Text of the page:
In Europe in March 2017 the most unequal country was Estonia. However, Estonia is a very small country and so the estimates of inequality are based on a very small survey. By October 2017 it was no longer the most unequal country. Latvia and Lithuania are similar, and all have an inequality level on a par with that of Israel.
When considering large Europe countries, for many years it has been the UK which is most economically unequal. In 2015 the arithmetically average household in the best-off 10% of the income distribution in the UK had 17 times more money to live on each year than the arithmetical average household in the poorest tenth of UK society. This seventeen-fold gap is enormous and has only become so large by growing relentlessly decade after decade from the very late 1970s onwards.
Gross inequality colours almost every aspect of life in Britain in a way the British find hard to see because they have become acclimatized to living in such an inequitable society. The British private and ‘public’ (the even more elite private) schooling system is only maintained by very high income inequalities. Furthermore, the incredibly high annual incomes of Britain’s best-off 1% are key in making the 17:1 discrepancy so large. The table below shows how that inequality ratio in the UK compares with other large European countries.
Annual income of the Best-off 10% to worse-off 10% of households (2015)
Stotesbury, N. and Dorling, D. (2015) Understanding Income Inequality and its Implications: Why Better Statistics are Needed Statistics Views, 21st October
Note: income is disposable household income: income from wages, self-employment and capital, plus social transfers, minus direct taxes paid. Household income is adjusted (‘equivalised’) to take account of the amount of scale economies that different sizes of households can achieve.
This table shows the inequality ratio for the five most populous countries of Europe. A very wide range of inequality experiences are now seen across Europe. Note that here France and Germany appear more different by this measure because the top 1% in Germany take more than in France, but their Gini coefficient of income inequality is more similar to each other. Because of this wide spread of experiences Europe has become the home of natural experiments to determine the effects of economic inequality.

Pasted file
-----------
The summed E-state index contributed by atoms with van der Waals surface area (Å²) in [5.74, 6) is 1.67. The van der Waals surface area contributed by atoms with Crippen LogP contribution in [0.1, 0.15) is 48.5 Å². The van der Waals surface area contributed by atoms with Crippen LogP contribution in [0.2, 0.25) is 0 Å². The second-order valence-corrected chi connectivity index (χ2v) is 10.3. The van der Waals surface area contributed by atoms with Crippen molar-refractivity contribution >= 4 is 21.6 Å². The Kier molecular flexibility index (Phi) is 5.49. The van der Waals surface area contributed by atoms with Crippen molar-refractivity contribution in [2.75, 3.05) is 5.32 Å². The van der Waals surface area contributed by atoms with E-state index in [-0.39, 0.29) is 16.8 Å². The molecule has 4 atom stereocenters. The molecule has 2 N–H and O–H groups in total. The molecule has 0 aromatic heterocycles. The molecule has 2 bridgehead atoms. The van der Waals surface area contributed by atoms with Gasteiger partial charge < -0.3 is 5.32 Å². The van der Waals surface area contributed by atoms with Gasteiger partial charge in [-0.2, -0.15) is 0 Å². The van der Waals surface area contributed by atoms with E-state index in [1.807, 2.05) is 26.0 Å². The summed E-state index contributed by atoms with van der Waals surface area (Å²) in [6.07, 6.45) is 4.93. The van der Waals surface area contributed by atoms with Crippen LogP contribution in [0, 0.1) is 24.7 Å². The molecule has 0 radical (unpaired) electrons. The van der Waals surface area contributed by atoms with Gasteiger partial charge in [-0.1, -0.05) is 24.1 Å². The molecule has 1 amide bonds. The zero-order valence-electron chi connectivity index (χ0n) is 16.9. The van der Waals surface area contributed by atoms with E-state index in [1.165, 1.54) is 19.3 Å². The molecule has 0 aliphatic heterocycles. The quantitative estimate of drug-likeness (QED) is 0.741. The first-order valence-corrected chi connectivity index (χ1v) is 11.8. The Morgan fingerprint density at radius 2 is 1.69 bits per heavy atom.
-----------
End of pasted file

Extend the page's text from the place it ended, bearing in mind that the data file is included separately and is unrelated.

Elite education and stupidity
When tested up to age 24 children and young people in France and Germany are found to be far more able at mathematics than those in Spain and Italy; but in turn they are more able than children and young adults who have recently grown up in the UK. Educational outcomes across European countries are generally better in more equal countries. And the elite in unequal countries are less educationally able than the elite in more equitable countries. What is more they tend to assume they are superior.
If you ever balk at the brashness and rudeness and stupidity of so many British politicians please understand that it is not entirely their fault that they are so often so awful. They were brought up in Britain at a time when it was becoming a more and more unequal society. This has often affected them adversely. In the worse cases they come to celebrate high inequality as a rewarding of ‘top talent’. It would be funny if the educational implications were not so sad.
Similarly, better health is enjoyed by older people living in more equitable countries. Middle-aged people are all on average more productive at work and do not need to work as many hours in a week to get by when their pay is more equitable. People in more equitable European countries are far more innovative, they invent more medicines, machines, and make better jobs of managing themselves. And again, on average, everyone in a more equitable European country also pollutes less and consumes more sensibly, eats better and becomes less often obese.
As yet we have not been able to identify any European country that has suffered any problem from becoming too economically equal. The most economically equal countries in Europe are also those that score most highly on the world happiness index: Norway, Denmark, Iceland and Switzerland. These also happen to be the happiest countries in the world.